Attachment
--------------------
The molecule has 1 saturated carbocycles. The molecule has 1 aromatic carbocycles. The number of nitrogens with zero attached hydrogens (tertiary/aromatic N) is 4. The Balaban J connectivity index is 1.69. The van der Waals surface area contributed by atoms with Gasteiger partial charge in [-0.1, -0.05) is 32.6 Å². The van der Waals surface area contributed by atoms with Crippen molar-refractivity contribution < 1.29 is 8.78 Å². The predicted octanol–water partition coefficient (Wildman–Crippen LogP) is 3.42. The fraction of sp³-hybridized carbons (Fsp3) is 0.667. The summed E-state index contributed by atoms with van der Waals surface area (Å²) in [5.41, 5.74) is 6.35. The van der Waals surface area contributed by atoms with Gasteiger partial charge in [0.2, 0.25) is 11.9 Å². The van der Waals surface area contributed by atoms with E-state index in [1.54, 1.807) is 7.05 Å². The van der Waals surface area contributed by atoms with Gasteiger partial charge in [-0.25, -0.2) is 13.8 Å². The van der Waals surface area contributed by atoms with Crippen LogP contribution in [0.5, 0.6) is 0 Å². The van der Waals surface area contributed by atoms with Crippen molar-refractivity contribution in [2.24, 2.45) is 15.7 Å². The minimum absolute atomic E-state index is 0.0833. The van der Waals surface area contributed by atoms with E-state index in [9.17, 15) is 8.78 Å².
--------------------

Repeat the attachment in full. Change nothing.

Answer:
The molecule has 1 saturated carbocycles. The molecule has 1 aromatic carbocycles. The number of nitrogens with zero attached hydrogens (tertiary/aromatic N) is 4. The Balaban J connectivity index is 1.69. The van der Waals surface area contributed by atoms with Gasteiger partial charge in [-0.1, -0.05) is 32.6 Å². The van der Waals surface area contributed by atoms with Crippen molar-refractivity contribution < 1.29 is 8.78 Å². The predicted octanol–water partition coefficient (Wildman–Crippen LogP) is 3.42. The fraction of sp³-hybridized carbons (Fsp3) is 0.667. The summed E-state index contributed by atoms with van der Waals surface area (Å²) in [5.41, 5.74) is 6.35. The van der Waals surface area contributed by atoms with Gasteiger partial charge in [0.2, 0.25) is 11.9 Å². The van der Waals surface area contributed by atoms with E-state index in [1.54, 1.807) is 7.05 Å². The van der Waals surface area contributed by atoms with Gasteiger partial charge in [-0.25, -0.2) is 13.8 Å². The van der Waals surface area contributed by atoms with Crippen LogP contribution in [0.5, 0.6) is 0 Å². The van der Waals surface area contributed by atoms with Crippen molar-refractivity contribution in [2.24, 2.45) is 15.7 Å². The minimum absolute atomic E-state index is 0.0833. The van der Waals surface area contributed by atoms with E-state index in [9.17, 15) is 8.78 Å².